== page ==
How this healthtech startup is changing the face of Kenyan healthcare

Healthcare is one of the biggest challenges facing Africa today, with research showing that as many as half of all Africans lack access to quality healthcare. Even when healthcare is available, accessing it can be a massive challenge. Kenya is no exception to this set of circumstances.

The public healthcare sector, in particular, faces a looming crisis thanks to a shortage of medical workers. As a result, many Kenyans seeking healthcare at hospitals and clinics face long waits, which disrupt their days and their ability to care for their families. Reducing those wait times and ensuring that Kenyans have access to the healthcare they need won’t come easily. But technology, properly applied, can go a long way toward addressing some of these inefficiencies.

One company that’s actively demonstrating how effective a technology-enabled approach to healthcare can be is TIBU Health. Founded in Kenya in 2020 and backed by early-stage venture investor Founders Factory Africa (FFA), the company has evolved significantly over the past few years to the point where it could offer a model for the future of African healthcare.

For Eunice Wambui, Investment Principal at FFA, the transformative potential TIBU Health has for the African healthcare sector is palpable.

“As an active early-stage investor within the African tech ecosystem, including healthtech, we see TIBU Health as an embodiment of what’s possible when technology is applied to some of the continent’s most pressing problems,” Wambui says. “If its model can be adapted across the continent, patient service times and savings could improve significantly.”

During the pandemic, TIBU Health started out doing at-home COVID-19 tests, reducing the need for people to expose themselves to potentially risky clinic settings. Later, it did the same thing with vaccines. That then expanded to sample collections for laboratory tests.

From there, it expanded its offerings into home clinician visits and video and voice-based telehealth services. Realising that purely digital healthcare services would take some time to achieve widespread adoption in Kenya, it started setting up in-person clinics and building out other offerings, including employee health and wellness programmes.

According to Peter Gicharu, Co-founder & CTO at TIBU Health, while the company is completely different in 2024 compared to its initial beginnings in 2020, what has remained consistent is the team’s belief in technology’s ability to enhance the patient journey. As a result, TIBU Health has sought to integrate tech into every step of that journey.

“From the point where the patient makes a phone call for healthcare services to when they see the doctor, to weeks after they’ve received their care, and being able to follow up and check on them and see if they’re doing better, every touch point that the patient interacts with needs to be centred around the patient themselves and facilitated by technology,” says Gicharu.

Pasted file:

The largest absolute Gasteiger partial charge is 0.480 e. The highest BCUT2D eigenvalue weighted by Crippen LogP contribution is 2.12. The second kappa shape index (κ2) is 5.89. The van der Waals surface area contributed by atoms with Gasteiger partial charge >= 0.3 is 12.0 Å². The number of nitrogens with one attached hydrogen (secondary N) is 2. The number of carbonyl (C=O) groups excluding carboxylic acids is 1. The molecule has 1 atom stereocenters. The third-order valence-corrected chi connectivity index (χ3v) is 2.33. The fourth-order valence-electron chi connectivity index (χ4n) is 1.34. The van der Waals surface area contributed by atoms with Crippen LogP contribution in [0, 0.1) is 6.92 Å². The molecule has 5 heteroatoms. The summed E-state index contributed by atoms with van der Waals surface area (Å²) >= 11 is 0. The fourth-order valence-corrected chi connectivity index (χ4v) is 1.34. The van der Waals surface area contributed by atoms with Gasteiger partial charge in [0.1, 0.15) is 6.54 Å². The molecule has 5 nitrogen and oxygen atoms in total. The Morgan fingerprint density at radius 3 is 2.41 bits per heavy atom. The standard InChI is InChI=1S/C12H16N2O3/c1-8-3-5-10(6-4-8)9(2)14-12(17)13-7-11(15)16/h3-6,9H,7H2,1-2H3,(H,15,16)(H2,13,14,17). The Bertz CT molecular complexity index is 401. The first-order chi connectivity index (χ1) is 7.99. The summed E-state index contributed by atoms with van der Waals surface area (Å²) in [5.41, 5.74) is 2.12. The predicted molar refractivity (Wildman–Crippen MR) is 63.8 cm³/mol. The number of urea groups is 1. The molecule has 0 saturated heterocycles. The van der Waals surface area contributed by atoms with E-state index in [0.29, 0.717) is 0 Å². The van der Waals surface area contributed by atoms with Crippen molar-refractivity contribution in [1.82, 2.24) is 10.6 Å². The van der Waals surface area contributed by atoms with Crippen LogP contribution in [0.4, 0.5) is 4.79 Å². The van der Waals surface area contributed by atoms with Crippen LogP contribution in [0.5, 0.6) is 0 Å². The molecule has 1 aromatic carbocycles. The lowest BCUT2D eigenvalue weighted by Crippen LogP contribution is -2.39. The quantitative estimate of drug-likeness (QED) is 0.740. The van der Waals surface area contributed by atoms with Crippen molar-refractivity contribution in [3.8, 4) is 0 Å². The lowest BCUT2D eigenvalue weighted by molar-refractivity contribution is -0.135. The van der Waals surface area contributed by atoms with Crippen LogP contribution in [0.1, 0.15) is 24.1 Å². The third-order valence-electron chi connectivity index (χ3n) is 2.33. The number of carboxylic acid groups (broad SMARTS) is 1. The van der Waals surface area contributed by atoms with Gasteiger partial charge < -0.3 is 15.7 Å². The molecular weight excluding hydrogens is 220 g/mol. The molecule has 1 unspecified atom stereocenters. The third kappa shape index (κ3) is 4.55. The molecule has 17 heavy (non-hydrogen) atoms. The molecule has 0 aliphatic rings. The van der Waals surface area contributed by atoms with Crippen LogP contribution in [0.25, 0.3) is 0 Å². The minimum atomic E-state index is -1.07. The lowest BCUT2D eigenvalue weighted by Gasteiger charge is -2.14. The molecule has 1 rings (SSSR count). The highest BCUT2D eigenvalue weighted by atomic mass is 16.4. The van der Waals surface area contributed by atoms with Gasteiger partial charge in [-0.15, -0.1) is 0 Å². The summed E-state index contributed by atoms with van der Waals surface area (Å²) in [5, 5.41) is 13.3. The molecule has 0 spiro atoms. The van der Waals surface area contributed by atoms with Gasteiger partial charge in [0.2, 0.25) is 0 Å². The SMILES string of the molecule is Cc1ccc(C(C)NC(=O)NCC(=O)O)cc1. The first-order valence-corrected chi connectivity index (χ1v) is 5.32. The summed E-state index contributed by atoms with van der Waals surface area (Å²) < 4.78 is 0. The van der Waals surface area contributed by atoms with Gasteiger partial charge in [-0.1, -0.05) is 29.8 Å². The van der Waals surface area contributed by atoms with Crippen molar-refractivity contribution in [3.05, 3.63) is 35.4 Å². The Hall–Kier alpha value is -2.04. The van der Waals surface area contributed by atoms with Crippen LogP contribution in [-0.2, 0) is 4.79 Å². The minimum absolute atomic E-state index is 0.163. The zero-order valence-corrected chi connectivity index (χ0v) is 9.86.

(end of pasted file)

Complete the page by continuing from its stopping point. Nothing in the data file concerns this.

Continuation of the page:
“How we differentiate ourselves from the competition with regards to the patient journey is by making the patient feel like they are the only one that we are looking out for,” he adds. “This isn’t the experience most people have when dealing with either the public or private healthcare sectors, which can make you feel like just another number .”

A good example of how technology enables this personalisation is the seamless way TIBU Health will get authorisation from a patient’s insurer while they’re being treated. Another area where technology plays a role is in the paperwork that takes up so much of any healthcare worker’s time.

TIBU Health
Peter Gicharu, Co-founder & CTO at TIBU Health.

“Once a patient is registered and the journey starts within the facility, there is little to no paper trail in terms of actual physical paper copies that are moved from one station to the next,” Gicharu says. “Everything, all the departments, and all the stops use the same system.”

TIBU Health also empowers healthcare with the latest technology. AI-powered stethoscopes, for example, make detecting abnormalities significantly easier than would otherwise be the case. It also equips those doing at-home or clinic visits with a small device that allows them to take up to six vital readings and send them straight back to the facility they came from.

By bridging digital and physical healthcare in this way, TIBU Health isn’t just providing a better, more efficient experience for patients. It’s also helping overcome healthcare worker shortages, something that’s as big a problem in Kenya as it is in many African countries. As Gicharu explains, the problem isn’t so much a lack of skilled healthcare workers as a lack of opportunities for them.

“There are a high number of medical students who graduate but, for a variety of reasons, don’t continue pursuing a career in medicine or move elsewhere,” he says. “But at the same time, medical facilities are overcrowded. There aren’t enough doctors to take care of all the patients that come in, but it’s not because there’s a lack of skills.”

“We believe that TIBU Health could play an important role in addressing both of these issues,” Gicharu concludes.

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